A person with bipolar disorder may need strong encouragement from family and friends to seek treatment. Family physicians can play an important role in providing referral to a mental health professional.

Sometimes a family member or friend may need to take the person with bipolar disorder for proper mental health evaluation and treatment.

A person who is in the midst of a severe episode may need to be hospitalized for his or her own protection and for much-needed treatment. There may be times when the person must be hospitalized against his or her wishes.

Ongoing encouragement and support are needed after a person obtains treatment, because it may take a while to find the best treatment plan for each individual.
In some cases, individuals with bipolar disorder may agree, when the disorder is under good control, to a preferred course of action in the event of a future manic or depressive relapse.

Like other serious illnesses, bipolar disorder is also hard on spouses, family members, friends, and employers.

Family members of someone with bipolar disorder often have to cope with the person's serious behavioral problems, such as wild spending sprees during mania or extreme withdrawal from others during depression, and the lasting consequences of these behaviors.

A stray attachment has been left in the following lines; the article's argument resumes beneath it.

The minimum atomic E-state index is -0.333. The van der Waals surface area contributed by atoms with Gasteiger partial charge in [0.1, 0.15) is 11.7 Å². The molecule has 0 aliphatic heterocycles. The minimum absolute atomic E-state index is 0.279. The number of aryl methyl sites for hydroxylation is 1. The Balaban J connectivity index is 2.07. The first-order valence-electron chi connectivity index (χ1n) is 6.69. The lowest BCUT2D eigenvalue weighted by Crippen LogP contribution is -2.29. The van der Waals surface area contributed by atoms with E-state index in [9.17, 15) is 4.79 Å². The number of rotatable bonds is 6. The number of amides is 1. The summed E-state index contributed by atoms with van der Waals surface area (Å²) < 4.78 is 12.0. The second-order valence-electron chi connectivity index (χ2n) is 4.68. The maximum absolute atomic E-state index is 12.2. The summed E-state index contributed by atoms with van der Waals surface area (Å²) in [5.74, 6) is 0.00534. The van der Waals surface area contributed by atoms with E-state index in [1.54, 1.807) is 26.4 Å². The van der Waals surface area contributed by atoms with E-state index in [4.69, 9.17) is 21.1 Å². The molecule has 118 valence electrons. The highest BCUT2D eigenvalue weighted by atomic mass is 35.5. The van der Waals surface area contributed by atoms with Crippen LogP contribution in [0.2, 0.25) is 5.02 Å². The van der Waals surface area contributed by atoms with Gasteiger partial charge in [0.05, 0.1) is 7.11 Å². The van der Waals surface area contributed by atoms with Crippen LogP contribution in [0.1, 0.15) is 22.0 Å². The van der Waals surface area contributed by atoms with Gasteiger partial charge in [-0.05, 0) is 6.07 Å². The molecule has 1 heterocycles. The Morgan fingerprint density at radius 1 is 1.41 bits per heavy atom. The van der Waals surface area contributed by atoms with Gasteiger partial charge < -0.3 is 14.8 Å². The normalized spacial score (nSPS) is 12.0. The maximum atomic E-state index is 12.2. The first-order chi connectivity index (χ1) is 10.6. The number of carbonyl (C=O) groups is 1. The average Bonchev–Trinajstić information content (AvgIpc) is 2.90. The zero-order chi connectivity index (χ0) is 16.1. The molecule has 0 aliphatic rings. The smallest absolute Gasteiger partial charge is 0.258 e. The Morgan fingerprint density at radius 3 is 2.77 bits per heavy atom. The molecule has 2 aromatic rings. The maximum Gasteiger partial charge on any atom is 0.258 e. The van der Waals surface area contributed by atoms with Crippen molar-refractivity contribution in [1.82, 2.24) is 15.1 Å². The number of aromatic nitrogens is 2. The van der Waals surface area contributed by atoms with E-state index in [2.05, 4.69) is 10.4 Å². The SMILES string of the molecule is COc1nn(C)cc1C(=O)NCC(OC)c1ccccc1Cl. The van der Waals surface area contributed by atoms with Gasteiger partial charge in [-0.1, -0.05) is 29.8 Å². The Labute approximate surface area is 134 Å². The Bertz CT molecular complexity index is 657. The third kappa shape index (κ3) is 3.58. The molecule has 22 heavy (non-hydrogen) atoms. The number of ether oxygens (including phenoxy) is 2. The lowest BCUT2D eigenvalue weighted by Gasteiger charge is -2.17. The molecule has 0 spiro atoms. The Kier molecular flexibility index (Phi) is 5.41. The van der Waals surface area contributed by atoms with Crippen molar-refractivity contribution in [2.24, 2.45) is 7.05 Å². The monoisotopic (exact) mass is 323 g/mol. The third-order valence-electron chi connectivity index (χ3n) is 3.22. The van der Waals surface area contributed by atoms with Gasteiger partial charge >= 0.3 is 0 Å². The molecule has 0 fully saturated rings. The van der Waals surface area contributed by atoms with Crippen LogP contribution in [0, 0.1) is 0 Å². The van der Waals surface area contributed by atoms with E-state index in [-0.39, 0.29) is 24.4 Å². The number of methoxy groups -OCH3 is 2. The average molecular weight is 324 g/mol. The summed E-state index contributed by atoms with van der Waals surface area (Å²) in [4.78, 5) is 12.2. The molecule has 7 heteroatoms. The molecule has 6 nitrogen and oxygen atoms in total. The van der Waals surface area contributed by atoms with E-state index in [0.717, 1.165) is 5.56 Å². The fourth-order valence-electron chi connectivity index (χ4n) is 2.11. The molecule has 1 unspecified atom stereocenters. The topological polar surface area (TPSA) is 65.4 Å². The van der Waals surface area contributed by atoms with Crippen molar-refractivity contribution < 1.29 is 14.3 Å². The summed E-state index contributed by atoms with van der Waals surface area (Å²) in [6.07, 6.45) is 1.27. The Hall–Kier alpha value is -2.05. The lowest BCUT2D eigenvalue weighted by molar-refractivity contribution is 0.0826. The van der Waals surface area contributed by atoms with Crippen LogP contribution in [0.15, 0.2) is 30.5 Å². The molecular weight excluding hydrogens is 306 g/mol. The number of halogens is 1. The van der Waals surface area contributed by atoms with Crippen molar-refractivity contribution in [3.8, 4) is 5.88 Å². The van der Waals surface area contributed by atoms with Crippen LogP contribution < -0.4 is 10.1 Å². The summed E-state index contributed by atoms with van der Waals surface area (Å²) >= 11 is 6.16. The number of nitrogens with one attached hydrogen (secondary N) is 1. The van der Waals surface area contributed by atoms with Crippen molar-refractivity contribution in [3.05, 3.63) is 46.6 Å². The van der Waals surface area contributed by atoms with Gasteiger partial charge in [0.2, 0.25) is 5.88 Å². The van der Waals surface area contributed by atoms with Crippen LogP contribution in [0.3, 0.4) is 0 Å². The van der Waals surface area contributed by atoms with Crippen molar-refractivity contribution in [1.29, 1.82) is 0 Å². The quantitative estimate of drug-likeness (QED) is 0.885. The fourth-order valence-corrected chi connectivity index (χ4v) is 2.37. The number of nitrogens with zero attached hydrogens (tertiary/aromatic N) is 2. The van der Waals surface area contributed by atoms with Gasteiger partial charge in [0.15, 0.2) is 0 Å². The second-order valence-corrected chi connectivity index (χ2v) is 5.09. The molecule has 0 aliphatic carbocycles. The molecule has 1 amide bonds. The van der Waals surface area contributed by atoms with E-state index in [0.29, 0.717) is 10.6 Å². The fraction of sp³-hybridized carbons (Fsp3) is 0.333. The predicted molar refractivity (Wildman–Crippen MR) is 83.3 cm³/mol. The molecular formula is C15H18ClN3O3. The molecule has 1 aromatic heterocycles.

Many people with bipolar disorder benefit from joining support groups such as those sponsored by the National Depressive and Manic Depressive Association (NDMDA), the National Alliance for the Mentally Ill (NAMI), and the National Mental Health Association (NMHA). Families and friends can also benefit from support groups offered by these organizations.

Marci

E?Ecstacy
02-29-2008, 12:55 PM
Well, thank you.
But I've read quite a bit about Bi-polar disorder, I was looking more for...I guess more personalized infromation, but then again I'm not quite sure what I was looking for. I guess I've been considering the possibility that I might be BP.

4.20
03-01-2008, 02:13 AM
http://www.pbs.org/wgbh/pages/frontline/medicatedchild/

The thruth about how children are being over-medicated (mainly in the US) when diagnosed with bi-polar.
It's very sad.